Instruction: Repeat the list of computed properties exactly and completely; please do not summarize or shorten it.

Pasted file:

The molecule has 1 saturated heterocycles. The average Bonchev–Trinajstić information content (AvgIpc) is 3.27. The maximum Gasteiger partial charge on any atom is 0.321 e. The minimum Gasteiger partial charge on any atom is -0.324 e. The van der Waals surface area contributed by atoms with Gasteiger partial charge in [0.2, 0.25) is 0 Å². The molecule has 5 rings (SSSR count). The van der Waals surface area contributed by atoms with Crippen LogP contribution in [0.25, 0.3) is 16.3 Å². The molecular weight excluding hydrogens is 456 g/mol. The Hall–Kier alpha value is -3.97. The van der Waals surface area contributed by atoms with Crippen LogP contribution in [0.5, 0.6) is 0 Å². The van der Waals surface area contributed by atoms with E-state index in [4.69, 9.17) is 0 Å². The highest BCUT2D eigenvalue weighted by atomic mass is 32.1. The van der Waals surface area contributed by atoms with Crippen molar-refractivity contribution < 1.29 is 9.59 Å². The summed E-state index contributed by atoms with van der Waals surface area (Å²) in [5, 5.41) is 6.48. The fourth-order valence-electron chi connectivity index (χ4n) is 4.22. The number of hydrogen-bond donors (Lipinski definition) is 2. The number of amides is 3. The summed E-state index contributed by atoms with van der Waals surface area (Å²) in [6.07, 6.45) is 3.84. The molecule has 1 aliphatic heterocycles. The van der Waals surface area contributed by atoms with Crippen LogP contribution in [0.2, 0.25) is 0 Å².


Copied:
The molecule has 1 saturated heterocycles. The average Bonchev–Trinajstić information content (AvgIpc) is 3.27. The maximum Gasteiger partial charge on any atom is 0.321 e. The minimum Gasteiger partial charge on any atom is -0.324 e. The van der Waals surface area contributed by atoms with Gasteiger partial charge in [0.2, 0.25) is 0 Å². The molecule has 5 rings (SSSR count). The van der Waals surface area contributed by atoms with Crippen LogP contribution in [0.25, 0.3) is 16.3 Å². The molecular weight excluding hydrogens is 456 g/mol. The Hall–Kier alpha value is -3.97. The van der Waals surface area contributed by atoms with Crippen LogP contribution in [0.5, 0.6) is 0 Å². The van der Waals surface area contributed by atoms with E-state index in [4.69, 9.17) is 0 Å². The highest BCUT2D eigenvalue weighted by atomic mass is 32.1. The van der Waals surface area contributed by atoms with Crippen molar-refractivity contribution < 1.29 is 9.59 Å². The summed E-state index contributed by atoms with van der Waals surface area (Å²) in [5, 5.41) is 6.48. The fourth-order valence-electron chi connectivity index (χ4n) is 4.22. The number of hydrogen-bond donors (Lipinski definition) is 2. The number of amides is 3. The summed E-state index contributed by atoms with van der Waals surface area (Å²) in [6.07, 6.45) is 3.84. The molecule has 1 aliphatic heterocycles. The van der Waals surface area contributed by atoms with Crippen LogP contribution in [0.2, 0.25) is 0 Å².